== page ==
At first sight, Yokohama and Toyama cities in Japan might not have much in common. Yet, they both represent models of sustainable urbanization for the 21st century.
Yokohama is the second largest city in Japan, with a population of just under 4 million. Over the past 60 years, through carefully designed and implemented projects and regulations, as well as through active participation from citizens and the private sector, Yokohama has transformed itself from a degrading suburban residential town into a competitive, eco-friendly, livable city with a strong economic base.
Toyama, on the other hand, is a mid-sized city—less than 500,000 residents. Yet, it has become the home of Japan’s high tech, robotics, banking, and pharmaceutical industries, and a major producer of hydroelectric power. Designated in 2008 by the national government of Japan as an “Environmental Model City” and, a few years later, an “Environmental Future City”, the OECD recognized Toyama in 2012 as one of five cities with advanced “Compact City” policies.
These cities demonstrate Japan’s successes in making urban spaces accessible, livable, resilient, and competitive.
Today, more than half of the global population—nearly 3.6 billion people—live in cities. By 2050, city dwellers will account for more than 70% of the world’s population. The challenges and solutions sought by practitioners at the front lines of the rapid urbanization in Japan are highly relevant for most of the World Bank’s client countries.
In order to take full advantage of Japan’s expertise, the World Bank’s Tokyo Development Learning Center (TDLC) introduced the City Partnership Program (CPP), one of the first major initiatives directly engaging with multiple subnational entities in a Bank donor country.
TDLC’s mandate is to facilitate a coordinated collaboration with select Japanese cities on joint research and knowledge exchange, and to identify opportunities for linking Japanese expertise with project-level engagements in developing countries.
The first batch of CPP cities—Kitakyushu, Kobe, Toyama, and Yokohama—were selected in July 2016 by a committee of development professionals, and, in November 2016, the World Bank and Toyama and Yokohama announced their collaboration plans.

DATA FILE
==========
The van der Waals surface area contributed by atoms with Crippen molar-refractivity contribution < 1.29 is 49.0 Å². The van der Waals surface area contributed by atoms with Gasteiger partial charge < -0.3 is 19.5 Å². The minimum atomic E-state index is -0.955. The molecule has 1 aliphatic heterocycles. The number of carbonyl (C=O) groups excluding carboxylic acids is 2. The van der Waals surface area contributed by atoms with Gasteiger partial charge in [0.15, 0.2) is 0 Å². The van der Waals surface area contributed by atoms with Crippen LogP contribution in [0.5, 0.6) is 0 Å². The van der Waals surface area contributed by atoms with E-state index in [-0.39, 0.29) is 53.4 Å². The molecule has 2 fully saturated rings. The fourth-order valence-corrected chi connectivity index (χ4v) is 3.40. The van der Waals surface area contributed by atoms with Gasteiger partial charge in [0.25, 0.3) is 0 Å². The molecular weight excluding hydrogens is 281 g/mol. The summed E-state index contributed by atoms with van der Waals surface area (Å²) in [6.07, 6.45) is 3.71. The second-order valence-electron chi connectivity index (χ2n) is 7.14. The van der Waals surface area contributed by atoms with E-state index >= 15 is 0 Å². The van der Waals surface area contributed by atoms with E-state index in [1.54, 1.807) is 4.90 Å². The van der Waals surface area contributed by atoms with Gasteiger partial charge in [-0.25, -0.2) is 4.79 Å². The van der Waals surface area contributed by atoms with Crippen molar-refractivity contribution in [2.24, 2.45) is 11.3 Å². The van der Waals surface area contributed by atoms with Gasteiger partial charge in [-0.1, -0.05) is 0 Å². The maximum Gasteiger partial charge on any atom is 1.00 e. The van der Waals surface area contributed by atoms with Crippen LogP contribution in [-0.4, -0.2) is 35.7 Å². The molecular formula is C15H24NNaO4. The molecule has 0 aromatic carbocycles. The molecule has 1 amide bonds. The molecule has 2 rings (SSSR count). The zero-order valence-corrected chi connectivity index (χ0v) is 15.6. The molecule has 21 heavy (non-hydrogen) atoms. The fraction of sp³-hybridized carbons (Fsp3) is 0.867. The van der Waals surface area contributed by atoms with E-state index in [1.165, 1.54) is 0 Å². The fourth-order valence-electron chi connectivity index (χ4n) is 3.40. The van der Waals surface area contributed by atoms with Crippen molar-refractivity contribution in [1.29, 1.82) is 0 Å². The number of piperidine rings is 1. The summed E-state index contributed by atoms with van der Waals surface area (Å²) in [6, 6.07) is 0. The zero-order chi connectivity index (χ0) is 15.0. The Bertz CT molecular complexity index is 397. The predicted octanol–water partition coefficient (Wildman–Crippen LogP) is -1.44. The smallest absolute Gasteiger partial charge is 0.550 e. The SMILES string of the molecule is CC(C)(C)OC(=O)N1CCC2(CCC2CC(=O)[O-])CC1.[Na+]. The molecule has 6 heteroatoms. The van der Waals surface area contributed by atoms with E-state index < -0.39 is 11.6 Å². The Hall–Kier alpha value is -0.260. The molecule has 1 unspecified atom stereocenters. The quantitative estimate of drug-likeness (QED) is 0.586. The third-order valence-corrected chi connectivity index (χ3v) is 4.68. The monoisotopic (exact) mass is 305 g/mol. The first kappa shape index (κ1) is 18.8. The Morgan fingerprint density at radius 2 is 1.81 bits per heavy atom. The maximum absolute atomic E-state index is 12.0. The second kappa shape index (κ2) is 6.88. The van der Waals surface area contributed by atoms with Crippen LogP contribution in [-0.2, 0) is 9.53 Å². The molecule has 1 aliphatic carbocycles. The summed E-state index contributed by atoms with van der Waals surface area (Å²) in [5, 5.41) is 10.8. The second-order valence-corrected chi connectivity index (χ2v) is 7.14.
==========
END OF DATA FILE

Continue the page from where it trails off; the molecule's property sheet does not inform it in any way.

“There is a growing demand by client countries and cities to learn from urban practitioners. The CPP’s selection of cities of varying sizes and characteristics is valuable to our clients, ranging from small towns to large cities,” said Phil Karp of the World Bank at the joint press conference with Toyama City. “Toyama offers expertise in infrastructure development and service delivery for elderly citizens, re-vitalization of the city center, densification, and natural disaster risk management, all of which are of great value and interest to our clients.”
As participants in the CPP, city officials and representatives will document lessons on various development challenges and solutions areas through joint research, knowledge delivery, and learning activities designed to share experience around specific issues. The participants will also engage in capturing and documenting practical “how to” experiences from relevant agencies in both cities and produce outputs, such as knowledge notes, toolkits, good practice guides, and videos. Since their joining, TDLC has conducted Technical Deep Dives (TDD) on Compact Cities with Toyama, and on Smart Cities with Yokohama. TDDs are an innovative approach to knowledge exchange, comprising workshops, site visits, peer-to-peer knowledge sharing, and action planning, which aim to foster operational development of World Bank-funded projects on specific issues. As a participant in the Compact Cities TDD, Dr. Salina Ivy, mayor of Narayanganj in Bangladesh, expressed her expectations for technical and knowledge support: “Narayanganj is facing challenges due to its high population density. I am concerned about managing the city in a way that ensures service delivery for such a large number of people in an equitable manner.” She said the TDD could help provide support on that challenging issue.
During the TDD, the TDLC also held a one-day international conference on Smart Cities with the support of Yokohama City. Approximately 190 people from municipal governments that participated in the Smart Cities TDD, as well as representatives from the private sector and academia, joined the conference. The participants discussed issues relating to the new challenges facing Smart Cities, such as citizen engagement, assured service delivery, sustainability, innovation, and competitiveness.
The TDD experiences and discussions will be shared through the TDLC’s and the Bank’s various online platforms, creating a self-sustaining learning model of engaging with subnational entities around key thematic areas.
This article was first published on World Bank website.